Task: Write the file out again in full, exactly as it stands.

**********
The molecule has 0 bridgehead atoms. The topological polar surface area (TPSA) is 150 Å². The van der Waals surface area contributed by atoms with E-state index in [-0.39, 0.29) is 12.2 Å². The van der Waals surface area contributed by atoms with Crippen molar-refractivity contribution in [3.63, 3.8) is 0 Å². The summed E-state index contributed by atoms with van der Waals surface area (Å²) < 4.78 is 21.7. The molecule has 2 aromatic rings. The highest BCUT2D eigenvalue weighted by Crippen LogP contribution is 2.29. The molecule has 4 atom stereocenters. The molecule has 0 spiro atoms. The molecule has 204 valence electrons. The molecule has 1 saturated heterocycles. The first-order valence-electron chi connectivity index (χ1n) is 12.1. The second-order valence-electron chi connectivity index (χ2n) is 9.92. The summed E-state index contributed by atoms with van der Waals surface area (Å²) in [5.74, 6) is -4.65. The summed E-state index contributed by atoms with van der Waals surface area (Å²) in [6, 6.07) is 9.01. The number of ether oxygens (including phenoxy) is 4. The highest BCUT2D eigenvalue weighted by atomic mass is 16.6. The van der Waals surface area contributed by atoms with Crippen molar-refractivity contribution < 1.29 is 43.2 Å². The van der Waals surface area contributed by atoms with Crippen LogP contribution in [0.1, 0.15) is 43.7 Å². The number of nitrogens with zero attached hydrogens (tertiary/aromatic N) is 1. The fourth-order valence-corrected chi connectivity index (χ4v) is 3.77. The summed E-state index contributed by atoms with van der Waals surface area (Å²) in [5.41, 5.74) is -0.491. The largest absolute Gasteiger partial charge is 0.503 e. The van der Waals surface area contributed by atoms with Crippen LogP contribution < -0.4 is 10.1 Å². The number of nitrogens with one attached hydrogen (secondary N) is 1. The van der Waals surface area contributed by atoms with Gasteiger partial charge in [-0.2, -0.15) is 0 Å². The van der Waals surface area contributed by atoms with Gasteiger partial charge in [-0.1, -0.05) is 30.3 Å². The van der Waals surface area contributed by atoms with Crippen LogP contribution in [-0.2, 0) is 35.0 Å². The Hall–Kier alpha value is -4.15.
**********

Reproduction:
The molecule has 0 bridgehead atoms. The topological polar surface area (TPSA) is 150 Å². The van der Waals surface area contributed by atoms with E-state index in [-0.39, 0.29) is 12.2 Å². The van der Waals surface area contributed by atoms with Crippen molar-refractivity contribution in [3.63, 3.8) is 0 Å². The summed E-state index contributed by atoms with van der Waals surface area (Å²) < 4.78 is 21.7. The molecule has 2 aromatic rings. The highest BCUT2D eigenvalue weighted by Crippen LogP contribution is 2.29. The molecule has 4 atom stereocenters. The molecule has 0 spiro atoms. The molecule has 204 valence electrons. The molecule has 1 saturated heterocycles. The first-order valence-electron chi connectivity index (χ1n) is 12.1. The second-order valence-electron chi connectivity index (χ2n) is 9.92. The summed E-state index contributed by atoms with van der Waals surface area (Å²) in [5.74, 6) is -4.65. The summed E-state index contributed by atoms with van der Waals surface area (Å²) in [6, 6.07) is 9.01. The number of ether oxygens (including phenoxy) is 4. The highest BCUT2D eigenvalue weighted by atomic mass is 16.6. The van der Waals surface area contributed by atoms with Crippen molar-refractivity contribution < 1.29 is 43.2 Å². The van der Waals surface area contributed by atoms with Crippen LogP contribution in [0.1, 0.15) is 43.7 Å². The number of nitrogens with zero attached hydrogens (tertiary/aromatic N) is 1. The fourth-order valence-corrected chi connectivity index (χ4v) is 3.77. The summed E-state index contributed by atoms with van der Waals surface area (Å²) in [5.41, 5.74) is -0.491. The largest absolute Gasteiger partial charge is 0.503 e. The van der Waals surface area contributed by atoms with Crippen LogP contribution < -0.4 is 10.1 Å². The number of nitrogens with one attached hydrogen (secondary N) is 1. The van der Waals surface area contributed by atoms with Gasteiger partial charge in [-0.2, -0.15) is 0 Å². The van der Waals surface area contributed by atoms with Gasteiger partial charge in [-0.1, -0.05) is 30.3 Å². The van der Waals surface area contributed by atoms with Crippen LogP contribution in [-0.2, 0) is 35.0 Å². The Hall–Kier alpha value is -4.15.